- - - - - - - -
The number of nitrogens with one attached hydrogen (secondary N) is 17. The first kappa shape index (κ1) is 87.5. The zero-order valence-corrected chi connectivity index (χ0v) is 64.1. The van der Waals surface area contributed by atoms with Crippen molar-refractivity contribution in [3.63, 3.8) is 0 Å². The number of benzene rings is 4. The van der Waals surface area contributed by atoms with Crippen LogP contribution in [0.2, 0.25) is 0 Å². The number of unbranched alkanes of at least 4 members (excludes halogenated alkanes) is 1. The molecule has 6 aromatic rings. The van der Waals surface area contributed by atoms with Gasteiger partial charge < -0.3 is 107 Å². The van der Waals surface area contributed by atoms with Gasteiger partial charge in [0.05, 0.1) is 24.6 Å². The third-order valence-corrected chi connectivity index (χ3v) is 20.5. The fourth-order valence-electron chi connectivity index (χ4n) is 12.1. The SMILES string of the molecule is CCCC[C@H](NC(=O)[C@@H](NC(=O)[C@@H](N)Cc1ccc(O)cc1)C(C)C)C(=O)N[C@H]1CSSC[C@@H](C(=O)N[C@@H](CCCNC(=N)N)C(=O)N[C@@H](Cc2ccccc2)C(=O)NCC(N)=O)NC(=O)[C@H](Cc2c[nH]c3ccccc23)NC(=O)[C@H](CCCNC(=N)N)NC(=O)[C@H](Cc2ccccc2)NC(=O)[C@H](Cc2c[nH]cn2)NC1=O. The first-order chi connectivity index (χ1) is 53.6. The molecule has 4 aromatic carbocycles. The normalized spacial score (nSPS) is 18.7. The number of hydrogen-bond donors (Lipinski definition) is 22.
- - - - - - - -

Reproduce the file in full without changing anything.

The number of nitrogens with one attached hydrogen (secondary N) is 17. The first kappa shape index (κ1) is 87.5. The zero-order valence-corrected chi connectivity index (χ0v) is 64.1. The van der Waals surface area contributed by atoms with Crippen molar-refractivity contribution in [3.63, 3.8) is 0 Å². The number of benzene rings is 4. The van der Waals surface area contributed by atoms with Crippen LogP contribution in [0.2, 0.25) is 0 Å². The number of unbranched alkanes of at least 4 members (excludes halogenated alkanes) is 1. The molecule has 6 aromatic rings. The van der Waals surface area contributed by atoms with Gasteiger partial charge < -0.3 is 107 Å². The van der Waals surface area contributed by atoms with Gasteiger partial charge in [0.05, 0.1) is 24.6 Å². The third-order valence-corrected chi connectivity index (χ3v) is 20.5. The fourth-order valence-electron chi connectivity index (χ4n) is 12.1. The SMILES string of the molecule is CCCC[C@H](NC(=O)[C@@H](NC(=O)[C@@H](N)Cc1ccc(O)cc1)C(C)C)C(=O)N[C@H]1CSSC[C@@H](C(=O)N[C@@H](CCCNC(=N)N)C(=O)N[C@@H](Cc2ccccc2)C(=O)NCC(N)=O)NC(=O)[C@H](Cc2c[nH]c3ccccc23)NC(=O)[C@H](CCCNC(=N)N)NC(=O)[C@H](Cc2ccccc2)NC(=O)[C@H](Cc2c[nH]cn2)NC1=O. The first-order chi connectivity index (χ1) is 53.6. The molecule has 4 aromatic carbocycles. The normalized spacial score (nSPS) is 18.7. The number of hydrogen-bond donors (Lipinski definition) is 22.